Every year, the first Sunday after Labor Day marks National Grandparents Day. This time makes me reflect on my grandparents, specifically my paternal grandfather, Frank.
Part of what makes him memorable are his catchphrases, which have stayed with me over the years. There are too many to mention in this space, but the list can be narrowed down to a few of my favorites, in no particular order.
“Is this where all the action is?” My grandfather usually said this when entering a room only to find people lounging around – a lot of times watching television or doing nothing noteworthy.
Speaking of television, he was the first person I ever heard use the phrase “the idiot box” to describe it. That term seems more relevant than ever today. Now I sound like an old man.
“Mañana.” He would often say he would do something “mañana,” which is Spanish for “tomorrow.” This is a little puzzling, because our family has no Spanish heritage to my knowledge. He would also refer to me as “Scott Miguel,” a reference to my name of Scott Michael. These were probably the only efforts he made in his life to be bilingual.
“Stop, car.” He said this frequently while slowing down his car near a stop sign or red light. He certainly gave me enough chances to hear this catchphrase because his car was practically my second home. We frequently rode together to and from school, his house, various restaurants and other places. Nowadays, I say, “Stop, car,” sometimes when I reach a traffic signal. It’s not just a tribute – I could use the reminder.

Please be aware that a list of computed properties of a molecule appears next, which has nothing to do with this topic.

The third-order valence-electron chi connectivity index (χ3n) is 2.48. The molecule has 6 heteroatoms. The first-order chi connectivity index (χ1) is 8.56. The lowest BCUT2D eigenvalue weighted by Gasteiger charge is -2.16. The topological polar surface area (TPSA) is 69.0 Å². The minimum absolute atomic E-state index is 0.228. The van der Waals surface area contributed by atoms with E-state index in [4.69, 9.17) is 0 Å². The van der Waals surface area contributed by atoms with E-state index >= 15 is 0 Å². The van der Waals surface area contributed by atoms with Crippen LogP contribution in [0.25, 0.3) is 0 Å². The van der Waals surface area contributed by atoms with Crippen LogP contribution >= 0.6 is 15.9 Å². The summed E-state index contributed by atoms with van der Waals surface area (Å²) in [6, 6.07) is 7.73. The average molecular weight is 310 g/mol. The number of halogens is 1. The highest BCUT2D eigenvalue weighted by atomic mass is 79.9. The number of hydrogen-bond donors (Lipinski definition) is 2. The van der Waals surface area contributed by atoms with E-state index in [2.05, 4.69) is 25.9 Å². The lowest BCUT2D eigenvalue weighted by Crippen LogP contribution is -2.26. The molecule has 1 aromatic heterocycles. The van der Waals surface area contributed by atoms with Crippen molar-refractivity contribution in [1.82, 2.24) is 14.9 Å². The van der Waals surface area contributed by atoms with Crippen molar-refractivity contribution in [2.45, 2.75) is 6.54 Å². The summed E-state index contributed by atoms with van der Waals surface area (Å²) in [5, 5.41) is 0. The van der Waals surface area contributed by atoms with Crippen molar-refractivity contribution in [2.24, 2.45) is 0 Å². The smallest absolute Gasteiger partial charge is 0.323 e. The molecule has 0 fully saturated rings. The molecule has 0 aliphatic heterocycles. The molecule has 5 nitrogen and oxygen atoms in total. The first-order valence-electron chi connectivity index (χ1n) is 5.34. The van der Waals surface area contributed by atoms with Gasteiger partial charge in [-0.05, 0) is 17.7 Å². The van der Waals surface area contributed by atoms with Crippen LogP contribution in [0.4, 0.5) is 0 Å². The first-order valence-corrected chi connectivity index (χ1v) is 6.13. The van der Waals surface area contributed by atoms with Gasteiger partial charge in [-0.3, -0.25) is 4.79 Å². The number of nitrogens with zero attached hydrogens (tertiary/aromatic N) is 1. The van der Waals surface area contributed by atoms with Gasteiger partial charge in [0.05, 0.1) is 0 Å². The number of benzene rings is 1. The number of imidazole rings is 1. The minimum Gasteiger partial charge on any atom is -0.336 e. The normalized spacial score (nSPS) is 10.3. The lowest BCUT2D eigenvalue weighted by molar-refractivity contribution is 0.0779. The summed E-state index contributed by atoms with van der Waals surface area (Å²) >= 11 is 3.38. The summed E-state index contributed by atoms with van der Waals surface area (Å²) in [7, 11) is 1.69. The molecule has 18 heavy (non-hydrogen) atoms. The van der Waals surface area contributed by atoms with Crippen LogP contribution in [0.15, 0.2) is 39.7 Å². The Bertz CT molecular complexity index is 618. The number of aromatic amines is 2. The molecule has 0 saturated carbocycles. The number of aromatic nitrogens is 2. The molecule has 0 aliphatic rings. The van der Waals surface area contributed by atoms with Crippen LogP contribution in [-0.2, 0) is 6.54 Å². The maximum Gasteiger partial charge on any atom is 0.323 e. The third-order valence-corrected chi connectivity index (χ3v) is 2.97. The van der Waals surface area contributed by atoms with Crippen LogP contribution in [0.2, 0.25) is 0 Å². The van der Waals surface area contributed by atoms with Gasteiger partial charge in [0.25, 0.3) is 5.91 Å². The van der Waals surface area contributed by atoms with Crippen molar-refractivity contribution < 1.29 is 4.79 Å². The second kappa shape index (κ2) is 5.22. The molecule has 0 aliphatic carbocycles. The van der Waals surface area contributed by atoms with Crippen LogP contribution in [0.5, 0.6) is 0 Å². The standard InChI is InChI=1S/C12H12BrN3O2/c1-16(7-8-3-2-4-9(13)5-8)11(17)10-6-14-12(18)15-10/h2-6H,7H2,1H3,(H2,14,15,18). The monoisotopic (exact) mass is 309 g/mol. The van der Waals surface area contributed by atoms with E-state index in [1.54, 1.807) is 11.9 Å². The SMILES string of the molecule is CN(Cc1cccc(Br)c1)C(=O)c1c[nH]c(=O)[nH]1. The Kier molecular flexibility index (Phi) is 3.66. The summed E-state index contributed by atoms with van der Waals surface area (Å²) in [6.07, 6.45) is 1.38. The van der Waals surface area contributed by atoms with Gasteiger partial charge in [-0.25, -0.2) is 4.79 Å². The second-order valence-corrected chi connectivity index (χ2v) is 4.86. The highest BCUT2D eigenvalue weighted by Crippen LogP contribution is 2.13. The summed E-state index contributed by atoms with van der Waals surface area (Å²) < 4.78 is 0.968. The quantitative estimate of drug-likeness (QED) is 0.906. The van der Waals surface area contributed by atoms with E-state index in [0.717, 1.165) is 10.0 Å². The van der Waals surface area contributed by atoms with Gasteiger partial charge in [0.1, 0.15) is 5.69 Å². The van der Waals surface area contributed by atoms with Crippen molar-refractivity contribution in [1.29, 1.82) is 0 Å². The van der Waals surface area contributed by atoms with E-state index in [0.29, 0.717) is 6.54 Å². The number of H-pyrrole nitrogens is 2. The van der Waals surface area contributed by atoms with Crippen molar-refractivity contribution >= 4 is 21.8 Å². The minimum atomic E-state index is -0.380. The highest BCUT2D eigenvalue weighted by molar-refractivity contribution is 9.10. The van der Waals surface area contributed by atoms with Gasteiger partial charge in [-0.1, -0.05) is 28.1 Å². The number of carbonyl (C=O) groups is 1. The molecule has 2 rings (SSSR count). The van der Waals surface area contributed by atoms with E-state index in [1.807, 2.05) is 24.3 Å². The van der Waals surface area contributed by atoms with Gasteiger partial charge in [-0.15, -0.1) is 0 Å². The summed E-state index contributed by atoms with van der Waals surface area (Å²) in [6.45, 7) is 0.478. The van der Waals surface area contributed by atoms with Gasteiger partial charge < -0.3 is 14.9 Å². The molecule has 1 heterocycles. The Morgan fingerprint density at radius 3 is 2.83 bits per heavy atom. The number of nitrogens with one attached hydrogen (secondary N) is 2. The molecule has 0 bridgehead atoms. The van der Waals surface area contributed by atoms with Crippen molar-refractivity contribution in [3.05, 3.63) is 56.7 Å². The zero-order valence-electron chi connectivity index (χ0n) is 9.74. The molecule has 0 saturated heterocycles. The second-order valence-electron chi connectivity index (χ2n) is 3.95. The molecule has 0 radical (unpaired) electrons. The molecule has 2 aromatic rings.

“They must be betting on horses.” This was said when we would pass a library with a crowded parking lot. My grandfather wasn’t an illiterate man – he had his own collection of novels he read – but I think this reflected his perception that people were losing interest in books. Certainly, advances in electronics have changed how people read and access stories.
My grandfather had other musings for how the world was changing as he got older. He often said that to be a part of the 21st century all he needed was to carry a cellphone in one hand and a bottle of water in the other.
“Every day’s a holiday.” He often said this when people asked him how he was doing. Frequently he would add, “when I get up.” I’m sure he really did feel that way as he dealt with the typical aches and pains of becoming elderly. Pain might have slowed him down, but it couldn’t stop him completely. He had his grandchildren’s baseball and soccer games to attend. Not to mention all the lunch dates and times he hauled yours truly back to his house to mow the grass.
“Good, I don’t see my name listed.” He said this occasionally while reading the death notices and obituaries in this newspaper. This was a dry way of facing up to his own advancing age and mortality. It reflected the peace he had toward life and how he mostly stayed on an even keel.
Although the day did eventually come where his death notice was listed in this publication, I suspect he wouldn’t have minded.
It’s been about five years since my grandfather passed away, but I still think of him daily. Each day, situations come up to remind me of his many sayings, producing happy memories of him. And when these moments occur, every day’s a holiday.